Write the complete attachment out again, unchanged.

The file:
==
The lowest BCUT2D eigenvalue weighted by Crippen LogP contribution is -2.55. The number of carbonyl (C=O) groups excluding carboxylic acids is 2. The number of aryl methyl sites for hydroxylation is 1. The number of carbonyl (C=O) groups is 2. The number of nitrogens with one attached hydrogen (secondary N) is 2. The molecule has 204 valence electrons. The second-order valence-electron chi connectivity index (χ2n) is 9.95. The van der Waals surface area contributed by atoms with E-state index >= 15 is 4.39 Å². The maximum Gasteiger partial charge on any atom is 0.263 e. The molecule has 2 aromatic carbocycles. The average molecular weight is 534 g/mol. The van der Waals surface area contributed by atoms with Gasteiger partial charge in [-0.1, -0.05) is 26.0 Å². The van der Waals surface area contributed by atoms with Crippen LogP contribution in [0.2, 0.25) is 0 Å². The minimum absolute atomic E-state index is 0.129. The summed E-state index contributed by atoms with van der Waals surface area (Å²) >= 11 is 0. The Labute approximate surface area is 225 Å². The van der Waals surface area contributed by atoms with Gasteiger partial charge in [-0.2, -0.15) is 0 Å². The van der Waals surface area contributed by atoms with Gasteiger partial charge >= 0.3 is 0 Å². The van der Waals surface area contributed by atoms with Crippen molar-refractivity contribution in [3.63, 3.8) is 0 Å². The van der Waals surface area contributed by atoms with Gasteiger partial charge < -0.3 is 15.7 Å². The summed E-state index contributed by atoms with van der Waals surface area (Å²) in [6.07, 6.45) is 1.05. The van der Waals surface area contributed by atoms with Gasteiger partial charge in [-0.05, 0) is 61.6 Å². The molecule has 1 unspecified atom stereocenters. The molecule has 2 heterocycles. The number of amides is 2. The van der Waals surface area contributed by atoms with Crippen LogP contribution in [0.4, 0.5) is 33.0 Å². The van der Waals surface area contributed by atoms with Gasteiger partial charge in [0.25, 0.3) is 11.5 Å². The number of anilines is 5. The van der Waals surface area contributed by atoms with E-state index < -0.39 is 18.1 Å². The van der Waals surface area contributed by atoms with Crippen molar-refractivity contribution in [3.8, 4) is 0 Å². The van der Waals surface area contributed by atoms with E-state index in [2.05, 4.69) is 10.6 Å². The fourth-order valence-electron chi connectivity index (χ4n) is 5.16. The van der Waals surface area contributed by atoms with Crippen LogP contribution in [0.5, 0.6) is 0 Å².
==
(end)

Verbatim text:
The lowest BCUT2D eigenvalue weighted by Crippen LogP contribution is -2.55. The number of carbonyl (C=O) groups excluding carboxylic acids is 2. The number of aryl methyl sites for hydroxylation is 1. The number of carbonyl (C=O) groups is 2. The number of nitrogens with one attached hydrogen (secondary N) is 2. The molecule has 204 valence electrons. The second-order valence-electron chi connectivity index (χ2n) is 9.95. The van der Waals surface area contributed by atoms with E-state index >= 15 is 4.39 Å². The maximum Gasteiger partial charge on any atom is 0.263 e. The molecule has 2 aromatic carbocycles. The average molecular weight is 534 g/mol. The van der Waals surface area contributed by atoms with Gasteiger partial charge in [-0.1, -0.05) is 26.0 Å². The van der Waals surface area contributed by atoms with Crippen LogP contribution in [0.2, 0.25) is 0 Å². The minimum absolute atomic E-state index is 0.129. The summed E-state index contributed by atoms with van der Waals surface area (Å²) >= 11 is 0. The Labute approximate surface area is 225 Å². The van der Waals surface area contributed by atoms with Gasteiger partial charge in [-0.2, -0.15) is 0 Å². The van der Waals surface area contributed by atoms with Gasteiger partial charge >= 0.3 is 0 Å². The van der Waals surface area contributed by atoms with Crippen molar-refractivity contribution in [3.63, 3.8) is 0 Å². The van der Waals surface area contributed by atoms with Gasteiger partial charge < -0.3 is 15.7 Å². The summed E-state index contributed by atoms with van der Waals surface area (Å²) in [6.07, 6.45) is 1.05. The van der Waals surface area contributed by atoms with Gasteiger partial charge in [-0.05, 0) is 61.6 Å². The molecule has 1 unspecified atom stereocenters. The molecule has 2 heterocycles. The number of amides is 2. The van der Waals surface area contributed by atoms with Crippen LogP contribution in [0.4, 0.5) is 33.0 Å². The van der Waals surface area contributed by atoms with Gasteiger partial charge in [0.25, 0.3) is 11.5 Å². The number of anilines is 5. The van der Waals surface area contributed by atoms with E-state index < -0.39 is 18.1 Å². The van der Waals surface area contributed by atoms with Crippen molar-refractivity contribution in [3.8, 4) is 0 Å². The van der Waals surface area contributed by atoms with E-state index in [2.05, 4.69) is 10.6 Å². The fourth-order valence-electron chi connectivity index (χ4n) is 5.16. The van der Waals surface area contributed by atoms with Crippen LogP contribution in [0.5, 0.6) is 0 Å².